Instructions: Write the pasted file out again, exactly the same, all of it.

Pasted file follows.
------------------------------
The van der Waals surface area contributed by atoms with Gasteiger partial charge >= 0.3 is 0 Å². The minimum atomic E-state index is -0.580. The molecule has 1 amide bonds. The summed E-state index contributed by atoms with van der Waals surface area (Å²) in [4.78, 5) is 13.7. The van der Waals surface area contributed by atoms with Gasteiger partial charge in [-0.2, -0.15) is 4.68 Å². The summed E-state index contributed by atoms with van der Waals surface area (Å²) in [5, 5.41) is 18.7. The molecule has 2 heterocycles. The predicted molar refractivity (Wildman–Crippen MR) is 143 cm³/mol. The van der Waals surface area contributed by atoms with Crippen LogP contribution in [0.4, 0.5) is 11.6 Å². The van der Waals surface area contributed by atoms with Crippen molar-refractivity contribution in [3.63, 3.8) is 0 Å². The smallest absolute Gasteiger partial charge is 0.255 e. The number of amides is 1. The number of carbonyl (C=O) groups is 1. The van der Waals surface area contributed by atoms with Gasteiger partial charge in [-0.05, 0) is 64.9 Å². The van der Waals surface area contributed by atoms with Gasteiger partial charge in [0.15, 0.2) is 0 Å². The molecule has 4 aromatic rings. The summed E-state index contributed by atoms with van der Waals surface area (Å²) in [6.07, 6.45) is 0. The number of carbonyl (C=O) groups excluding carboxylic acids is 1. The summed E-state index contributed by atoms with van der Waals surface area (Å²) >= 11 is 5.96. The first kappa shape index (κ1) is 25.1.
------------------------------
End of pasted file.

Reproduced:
The van der Waals surface area contributed by atoms with Gasteiger partial charge >= 0.3 is 0 Å². The minimum atomic E-state index is -0.580. The molecule has 1 amide bonds. The summed E-state index contributed by atoms with van der Waals surface area (Å²) in [4.78, 5) is 13.7. The van der Waals surface area contributed by atoms with Gasteiger partial charge in [-0.2, -0.15) is 4.68 Å². The summed E-state index contributed by atoms with van der Waals surface area (Å²) in [5, 5.41) is 18.7. The molecule has 2 heterocycles. The predicted molar refractivity (Wildman–Crippen MR) is 143 cm³/mol. The van der Waals surface area contributed by atoms with Crippen LogP contribution in [0.4, 0.5) is 11.6 Å². The van der Waals surface area contributed by atoms with Crippen molar-refractivity contribution in [3.63, 3.8) is 0 Å². The smallest absolute Gasteiger partial charge is 0.255 e. The number of amides is 1. The number of carbonyl (C=O) groups is 1. The van der Waals surface area contributed by atoms with Gasteiger partial charge in [-0.05, 0) is 64.9 Å². The van der Waals surface area contributed by atoms with Gasteiger partial charge in [0.15, 0.2) is 0 Å². The molecule has 4 aromatic rings. The summed E-state index contributed by atoms with van der Waals surface area (Å²) in [6.07, 6.45) is 0. The number of carbonyl (C=O) groups excluding carboxylic acids is 1. The summed E-state index contributed by atoms with van der Waals surface area (Å²) >= 11 is 5.96. The first kappa shape index (κ1) is 25.1.